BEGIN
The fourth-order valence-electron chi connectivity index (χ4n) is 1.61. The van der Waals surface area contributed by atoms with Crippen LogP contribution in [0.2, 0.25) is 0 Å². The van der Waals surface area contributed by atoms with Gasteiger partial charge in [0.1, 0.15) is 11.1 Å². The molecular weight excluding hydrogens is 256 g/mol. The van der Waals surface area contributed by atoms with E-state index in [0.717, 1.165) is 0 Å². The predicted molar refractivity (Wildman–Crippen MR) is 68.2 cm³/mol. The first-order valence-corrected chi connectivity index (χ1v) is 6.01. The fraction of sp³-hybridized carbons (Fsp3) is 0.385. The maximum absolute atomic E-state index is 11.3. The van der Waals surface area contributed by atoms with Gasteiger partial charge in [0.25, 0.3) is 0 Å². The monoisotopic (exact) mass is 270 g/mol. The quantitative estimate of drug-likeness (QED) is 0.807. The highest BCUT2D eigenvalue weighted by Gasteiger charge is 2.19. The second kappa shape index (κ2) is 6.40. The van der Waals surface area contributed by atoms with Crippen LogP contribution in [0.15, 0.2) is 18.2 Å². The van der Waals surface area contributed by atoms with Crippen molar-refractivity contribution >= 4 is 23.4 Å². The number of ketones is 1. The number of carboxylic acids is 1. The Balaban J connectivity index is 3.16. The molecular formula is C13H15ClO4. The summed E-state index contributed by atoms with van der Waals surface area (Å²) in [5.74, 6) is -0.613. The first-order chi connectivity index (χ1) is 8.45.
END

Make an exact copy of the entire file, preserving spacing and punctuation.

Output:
The fourth-order valence-electron chi connectivity index (χ4n) is 1.61. The van der Waals surface area contributed by atoms with Crippen LogP contribution in [0.2, 0.25) is 0 Å². The van der Waals surface area contributed by atoms with Gasteiger partial charge in [0.1, 0.15) is 11.1 Å². The molecular weight excluding hydrogens is 256 g/mol. The van der Waals surface area contributed by atoms with E-state index in [0.717, 1.165) is 0 Å². The predicted molar refractivity (Wildman–Crippen MR) is 68.2 cm³/mol. The first-order valence-corrected chi connectivity index (χ1v) is 6.01. The fraction of sp³-hybridized carbons (Fsp3) is 0.385. The maximum absolute atomic E-state index is 11.3. The van der Waals surface area contributed by atoms with Gasteiger partial charge in [0.25, 0.3) is 0 Å². The monoisotopic (exact) mass is 270 g/mol. The quantitative estimate of drug-likeness (QED) is 0.807. The highest BCUT2D eigenvalue weighted by Gasteiger charge is 2.19. The second kappa shape index (κ2) is 6.40. The van der Waals surface area contributed by atoms with Crippen LogP contribution in [0.15, 0.2) is 18.2 Å². The van der Waals surface area contributed by atoms with Crippen molar-refractivity contribution >= 4 is 23.4 Å². The number of ketones is 1. The number of carboxylic acids is 1. The Balaban J connectivity index is 3.16. The molecular formula is C13H15ClO4. The summed E-state index contributed by atoms with van der Waals surface area (Å²) in [5.74, 6) is -0.613. The first-order chi connectivity index (χ1) is 8.45.